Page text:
FlavivirusAn epidemic of Zika virus infection began in Brazil in April 2015, and six months later there was a surge in the number of infants born with microcephaly. Confirming that Zika virus causes microcephaly will require much more information than is currently available. So far there have been few isolations of Zika virus RNA from microcephalic fetuses or amniotic fluid.

A single case report revealed the entire Zika virus genome in fetal brain tissue from a 25 year old who developed fever, muscle and eye pain, and rash during the 13th week of gestation in Natal, Brazil. The fetus was aborted at 28 weeks of gestation when fetal abnormalities, including microcephaly, were detected. Virus particles 42 to 54 nm in diameter were detected in the brain by electron microscopy.

It is probably not normal to have Zika virus in the fetal brain. However, its presence there might be a consequence of microcephaly, not a cause. As Dr. Steven Seligman writes at ProMedMail, “It is possible that brain tissue in cases of microcephaly become susceptible to Zika virus infection by a mechanism such as diminution of he blood-brain barrier.”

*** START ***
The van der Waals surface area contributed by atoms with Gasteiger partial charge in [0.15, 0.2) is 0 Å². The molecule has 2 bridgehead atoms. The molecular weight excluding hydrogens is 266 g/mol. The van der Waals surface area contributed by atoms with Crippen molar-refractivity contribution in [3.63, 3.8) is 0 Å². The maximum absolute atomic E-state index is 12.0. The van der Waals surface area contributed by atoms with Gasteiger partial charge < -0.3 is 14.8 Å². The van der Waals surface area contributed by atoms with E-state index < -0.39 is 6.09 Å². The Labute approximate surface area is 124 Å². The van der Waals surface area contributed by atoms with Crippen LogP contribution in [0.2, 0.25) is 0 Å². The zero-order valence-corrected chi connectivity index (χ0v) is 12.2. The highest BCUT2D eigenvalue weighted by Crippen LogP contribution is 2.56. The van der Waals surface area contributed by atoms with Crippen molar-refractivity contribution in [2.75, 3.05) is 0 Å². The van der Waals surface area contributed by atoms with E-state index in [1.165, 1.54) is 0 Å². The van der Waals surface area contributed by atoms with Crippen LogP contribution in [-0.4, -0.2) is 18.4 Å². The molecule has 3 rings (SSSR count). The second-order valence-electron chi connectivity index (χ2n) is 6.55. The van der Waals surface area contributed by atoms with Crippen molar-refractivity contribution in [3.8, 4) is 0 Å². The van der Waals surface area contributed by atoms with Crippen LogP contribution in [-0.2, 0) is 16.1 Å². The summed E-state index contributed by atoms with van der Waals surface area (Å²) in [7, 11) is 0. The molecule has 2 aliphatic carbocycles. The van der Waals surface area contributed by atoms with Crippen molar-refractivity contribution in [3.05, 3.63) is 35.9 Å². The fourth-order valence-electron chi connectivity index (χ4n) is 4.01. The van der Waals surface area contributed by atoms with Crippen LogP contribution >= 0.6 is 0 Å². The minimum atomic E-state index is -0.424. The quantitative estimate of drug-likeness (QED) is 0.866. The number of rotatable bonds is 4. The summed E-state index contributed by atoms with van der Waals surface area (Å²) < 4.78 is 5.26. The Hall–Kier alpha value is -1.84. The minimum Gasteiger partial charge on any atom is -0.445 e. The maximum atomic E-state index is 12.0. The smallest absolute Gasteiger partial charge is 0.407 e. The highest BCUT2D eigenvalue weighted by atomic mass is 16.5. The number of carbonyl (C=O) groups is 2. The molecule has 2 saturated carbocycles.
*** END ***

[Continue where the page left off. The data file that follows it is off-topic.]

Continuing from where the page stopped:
The entire Zika virus genome has also been detected in amniotic fluid, which surrounds the developing fetus. Two pregnant women from the state of Paraíba in Brazil reported clinical symptoms early in pregnancy consistent with Zika virus infection (fever, myalgia, rash). Microcephaly was diagnosed at 21 weeks gestation by ultrasound, and 7 weeks later samples of amniotic fluid were obtained by amniocentesis.

Amniotic fluid was centrifuged to purify virus particles, and RNA was extracted, copied into DNA by reverse transcriptase, amplified by polymerase chain reaction and subjected to deep sequencing.

The complete Zika virus genome sequence was obtained from one sample, and two smaller genome fragments from the second. Sequence analyses revealed 97-100% similarity with Zika viruses isolated from French Polynesia in 2013.